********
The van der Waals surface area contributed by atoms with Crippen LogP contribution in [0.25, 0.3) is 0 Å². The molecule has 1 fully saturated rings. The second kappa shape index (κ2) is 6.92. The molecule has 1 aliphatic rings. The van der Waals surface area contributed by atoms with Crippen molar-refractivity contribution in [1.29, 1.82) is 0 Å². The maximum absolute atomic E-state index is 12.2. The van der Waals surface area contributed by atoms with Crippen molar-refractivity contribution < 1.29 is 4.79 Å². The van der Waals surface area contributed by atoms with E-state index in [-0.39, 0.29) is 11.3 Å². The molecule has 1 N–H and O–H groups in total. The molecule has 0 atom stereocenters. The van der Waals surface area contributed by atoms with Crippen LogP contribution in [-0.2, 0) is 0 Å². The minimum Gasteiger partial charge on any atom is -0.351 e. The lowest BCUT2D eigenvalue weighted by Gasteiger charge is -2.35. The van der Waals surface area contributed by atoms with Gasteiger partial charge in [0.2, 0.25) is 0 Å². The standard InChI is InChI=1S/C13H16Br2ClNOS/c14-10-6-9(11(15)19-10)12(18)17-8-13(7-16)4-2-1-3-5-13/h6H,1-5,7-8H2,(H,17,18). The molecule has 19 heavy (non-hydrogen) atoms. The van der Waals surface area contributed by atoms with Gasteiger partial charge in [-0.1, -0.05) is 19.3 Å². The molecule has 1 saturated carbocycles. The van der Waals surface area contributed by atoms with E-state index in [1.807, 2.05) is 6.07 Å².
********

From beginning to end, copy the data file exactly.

The van der Waals surface area contributed by atoms with Crippen LogP contribution in [0.25, 0.3) is 0 Å². The molecule has 1 fully saturated rings. The second kappa shape index (κ2) is 6.92. The molecule has 1 aliphatic rings. The van der Waals surface area contributed by atoms with Crippen molar-refractivity contribution in [1.29, 1.82) is 0 Å². The maximum absolute atomic E-state index is 12.2. The van der Waals surface area contributed by atoms with Crippen molar-refractivity contribution < 1.29 is 4.79 Å². The van der Waals surface area contributed by atoms with E-state index in [-0.39, 0.29) is 11.3 Å². The molecule has 1 N–H and O–H groups in total. The molecule has 0 atom stereocenters. The van der Waals surface area contributed by atoms with Crippen LogP contribution in [-0.2, 0) is 0 Å². The minimum Gasteiger partial charge on any atom is -0.351 e. The lowest BCUT2D eigenvalue weighted by Gasteiger charge is -2.35. The van der Waals surface area contributed by atoms with Gasteiger partial charge in [0.2, 0.25) is 0 Å². The standard InChI is InChI=1S/C13H16Br2ClNOS/c14-10-6-9(11(15)19-10)12(18)17-8-13(7-16)4-2-1-3-5-13/h6H,1-5,7-8H2,(H,17,18). The molecule has 19 heavy (non-hydrogen) atoms. The van der Waals surface area contributed by atoms with Gasteiger partial charge in [-0.1, -0.05) is 19.3 Å². The molecule has 1 saturated carbocycles. The van der Waals surface area contributed by atoms with E-state index in [1.807, 2.05) is 6.07 Å².